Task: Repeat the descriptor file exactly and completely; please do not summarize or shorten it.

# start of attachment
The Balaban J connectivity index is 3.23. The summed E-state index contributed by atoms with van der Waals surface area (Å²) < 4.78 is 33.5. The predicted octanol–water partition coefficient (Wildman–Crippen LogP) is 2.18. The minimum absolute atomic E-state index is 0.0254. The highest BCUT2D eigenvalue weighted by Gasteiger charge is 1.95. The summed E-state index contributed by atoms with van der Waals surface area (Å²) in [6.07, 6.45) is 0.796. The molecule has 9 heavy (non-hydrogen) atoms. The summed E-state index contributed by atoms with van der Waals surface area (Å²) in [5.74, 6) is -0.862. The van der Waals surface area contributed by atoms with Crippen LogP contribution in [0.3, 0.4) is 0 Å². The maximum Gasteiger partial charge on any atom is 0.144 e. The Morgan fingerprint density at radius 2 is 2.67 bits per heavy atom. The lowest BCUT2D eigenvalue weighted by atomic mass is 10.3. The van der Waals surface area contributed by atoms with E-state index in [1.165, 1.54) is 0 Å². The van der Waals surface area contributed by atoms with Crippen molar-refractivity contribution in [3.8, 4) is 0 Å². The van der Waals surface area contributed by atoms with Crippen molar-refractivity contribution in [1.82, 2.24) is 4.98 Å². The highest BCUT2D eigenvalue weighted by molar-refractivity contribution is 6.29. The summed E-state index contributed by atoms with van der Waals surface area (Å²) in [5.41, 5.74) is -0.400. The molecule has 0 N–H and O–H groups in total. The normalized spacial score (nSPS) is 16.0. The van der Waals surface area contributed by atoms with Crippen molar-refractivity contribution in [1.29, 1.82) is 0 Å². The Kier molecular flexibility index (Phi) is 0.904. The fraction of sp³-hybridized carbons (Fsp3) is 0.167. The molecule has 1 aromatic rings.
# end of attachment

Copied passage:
The Balaban J connectivity index is 3.23. The summed E-state index contributed by atoms with van der Waals surface area (Å²) < 4.78 is 33.5. The predicted octanol–water partition coefficient (Wildman–Crippen LogP) is 2.18. The minimum absolute atomic E-state index is 0.0254. The highest BCUT2D eigenvalue weighted by Gasteiger charge is 1.95. The summed E-state index contributed by atoms with van der Waals surface area (Å²) in [6.07, 6.45) is 0.796. The molecule has 9 heavy (non-hydrogen) atoms. The summed E-state index contributed by atoms with van der Waals surface area (Å²) in [5.74, 6) is -0.862. The van der Waals surface area contributed by atoms with Crippen LogP contribution in [0.3, 0.4) is 0 Å². The maximum Gasteiger partial charge on any atom is 0.144 e. The Morgan fingerprint density at radius 2 is 2.67 bits per heavy atom. The lowest BCUT2D eigenvalue weighted by atomic mass is 10.3. The van der Waals surface area contributed by atoms with E-state index in [1.165, 1.54) is 0 Å². The van der Waals surface area contributed by atoms with Crippen molar-refractivity contribution in [3.8, 4) is 0 Å². The van der Waals surface area contributed by atoms with Crippen molar-refractivity contribution in [1.82, 2.24) is 4.98 Å². The highest BCUT2D eigenvalue weighted by molar-refractivity contribution is 6.29. The summed E-state index contributed by atoms with van der Waals surface area (Å²) in [5.41, 5.74) is -0.400. The molecule has 0 N–H and O–H groups in total. The normalized spacial score (nSPS) is 16.0. The van der Waals surface area contributed by atoms with Crippen molar-refractivity contribution in [1.29, 1.82) is 0 Å². The Kier molecular flexibility index (Phi) is 0.904. The fraction of sp³-hybridized carbons (Fsp3) is 0.167. The molecule has 1 aromatic rings.